My strong preference would be for the license to be be free (“as in free beer” - for those open source folks reading this), but I realize that many people have stong feelings about this plus I realize that many useful software will likely be developed based on other open source stuff with their own license limitations…

…so, I suppose we will have to have several license levels based on some combination of the author’s wishes and the license that the software was developed from (some maybe license free, some maybe gpl, some with other licenses).

BOTTOM LINE: I don’t really want to hash all these details out here in public on the CD forum without some strong leadership. I am BEGGING for someone (or group of someones) who really have their arms around all these issues to do some serious noodling on this topic and then come back with a workable solution (perhaps with open comment periods, etc.).

Will some of you bit heads grab the reins on this one? Please?

Joe J.

I also am a “free software” proponent. I like a community produced final product.

I don’t mind producing a draft coding standard for community review.
In my experience however, only a dedicated few will actually spend the time to read through such a thing. Unless maybe it fits on a single page. At work coding standards get enforced because they have teeth and are verified through peer or QA code reviews. Only after a while does it become habit or second-nature. I don’t believe that’s a model that will take root in FIRST, although, it would give students a nice exposure to “standard” business practices. It’s more a Team enforceable thing because the Teams changeover so much every year. I don’t know who would reject a really sweet piece of code because it didn’t comply with the coding standard.

-The easiest document to agree on will probably be generic coding conventions.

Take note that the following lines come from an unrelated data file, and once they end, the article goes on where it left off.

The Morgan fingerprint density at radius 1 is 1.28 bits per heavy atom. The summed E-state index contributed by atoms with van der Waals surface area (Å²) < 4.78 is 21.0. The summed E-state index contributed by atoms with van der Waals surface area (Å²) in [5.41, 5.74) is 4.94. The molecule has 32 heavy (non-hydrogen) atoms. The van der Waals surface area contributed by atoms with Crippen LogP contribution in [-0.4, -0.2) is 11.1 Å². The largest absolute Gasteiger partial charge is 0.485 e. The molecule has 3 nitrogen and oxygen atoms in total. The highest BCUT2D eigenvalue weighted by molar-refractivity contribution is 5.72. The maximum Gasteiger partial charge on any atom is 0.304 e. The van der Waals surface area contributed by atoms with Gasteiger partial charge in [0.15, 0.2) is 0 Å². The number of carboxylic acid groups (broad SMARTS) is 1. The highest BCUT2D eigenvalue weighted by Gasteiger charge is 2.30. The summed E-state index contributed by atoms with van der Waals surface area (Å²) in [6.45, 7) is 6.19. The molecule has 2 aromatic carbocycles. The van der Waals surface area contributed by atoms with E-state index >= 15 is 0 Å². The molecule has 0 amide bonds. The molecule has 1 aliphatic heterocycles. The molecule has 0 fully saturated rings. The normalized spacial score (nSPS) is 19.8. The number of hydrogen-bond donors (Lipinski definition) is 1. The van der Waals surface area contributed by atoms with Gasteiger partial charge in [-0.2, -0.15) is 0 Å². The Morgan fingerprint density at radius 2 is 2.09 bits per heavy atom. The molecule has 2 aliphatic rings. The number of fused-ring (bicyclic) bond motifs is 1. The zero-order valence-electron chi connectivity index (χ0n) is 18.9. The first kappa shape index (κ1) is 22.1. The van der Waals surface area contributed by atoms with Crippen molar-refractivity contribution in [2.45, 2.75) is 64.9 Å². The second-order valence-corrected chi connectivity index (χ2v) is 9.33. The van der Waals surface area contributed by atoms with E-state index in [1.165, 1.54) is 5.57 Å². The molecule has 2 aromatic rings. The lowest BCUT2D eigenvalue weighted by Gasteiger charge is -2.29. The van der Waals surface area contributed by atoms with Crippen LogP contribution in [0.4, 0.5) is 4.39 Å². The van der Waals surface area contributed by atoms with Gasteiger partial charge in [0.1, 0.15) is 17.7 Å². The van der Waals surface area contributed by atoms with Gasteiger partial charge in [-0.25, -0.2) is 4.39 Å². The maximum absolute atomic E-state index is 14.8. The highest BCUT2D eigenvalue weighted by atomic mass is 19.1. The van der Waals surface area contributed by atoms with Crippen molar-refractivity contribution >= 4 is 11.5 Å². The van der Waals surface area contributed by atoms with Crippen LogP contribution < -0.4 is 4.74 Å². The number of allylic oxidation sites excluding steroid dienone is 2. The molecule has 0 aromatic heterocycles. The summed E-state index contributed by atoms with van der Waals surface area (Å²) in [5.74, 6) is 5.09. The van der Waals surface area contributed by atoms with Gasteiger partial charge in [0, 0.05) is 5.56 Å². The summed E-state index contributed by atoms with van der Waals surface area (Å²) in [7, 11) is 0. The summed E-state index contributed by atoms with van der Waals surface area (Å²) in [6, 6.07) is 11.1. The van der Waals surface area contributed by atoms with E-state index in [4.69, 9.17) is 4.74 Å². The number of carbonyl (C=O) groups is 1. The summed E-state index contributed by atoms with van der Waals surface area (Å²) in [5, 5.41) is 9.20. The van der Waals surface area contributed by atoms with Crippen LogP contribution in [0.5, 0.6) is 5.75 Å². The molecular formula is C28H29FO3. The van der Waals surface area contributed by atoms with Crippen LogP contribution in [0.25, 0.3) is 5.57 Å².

-A second standard could address FIRST robotic specific standards. For example, one of the most common issues this past season was the pwm definition dichotomy of (0 to 254) or (-127 to 127). My Teams switched to standard math (-127 to 127), but whenever I helped students with questions on CD I’d have to convert the code back (0 to 254) and I introduced silly mistakes sometimes.

However, both these “standards” are defined and demonstrated by the default code released by Innovation FIRST. The IFI default code will always define the de facto coding standard.
The active CD community is somewhat smaller since the season has ended, so if we decide to do something like this we will have to contact the most active experienced programmers directly for their input.

I think it would be great if some of the FIRST software engineers put together a software standard (yourself, Ken Wittlief, Kevin Watson, and company).
I know I would follow it when I contribute to the library and use it at the stadard when teaching the students I mentor.


A second standard could address FIRST robotic specific standards. For example, one of the most common issues this past season was the pwm definition dichotomy of (0 to 254) or (-127 to 127).

My opinion would be the best way to handle this is to let the coder use whatever system he wishes. Just make sure it is clearly documented in the code which type the function will output. Then we could create two standard functions that convert between the two definitions. We should also create official names for the two different definitions.

Okay, Mark is one. How about some more folks? Dave Flowerday? Kevin Watson? How about someone from IFI – that would be nice? Mike Betts, are you listening? Jason Morella & Dave Lavery, you were advocating a pretty strongly for some code sharing, perhaps you folks are not the right people, but you can find a body fill the seat and start rowing can’t you?

I am hoping for a group of 5 or so folks to make this happen.

I am thinking that Brandon can make you folks a special (private or moderated – your choice) forum to allow you to get some things hashed out quickly. Perhaps I will host some conference calls at the start and as needed after that, but others are going to have to carry the ball down the field.

Volunteer now!

Joe J.

Wait a second, shouldn’t we decide the goal of this thing (i dont even know what to call it yet) before we get into as specific a detail as the length of a line? Aren’t we getting way ahead of ourselves. Here are some questions i think we should answer first:

What types of software will be included? (RC code only or any FIRST related code)

What form will each “element” of this repository take? (complete compileable programs, entire files to replace/add to the default code, or just small snippets (like what’s at

What people/organization should manage this? (like what Joe Johnson was talking about)

Indeed it does.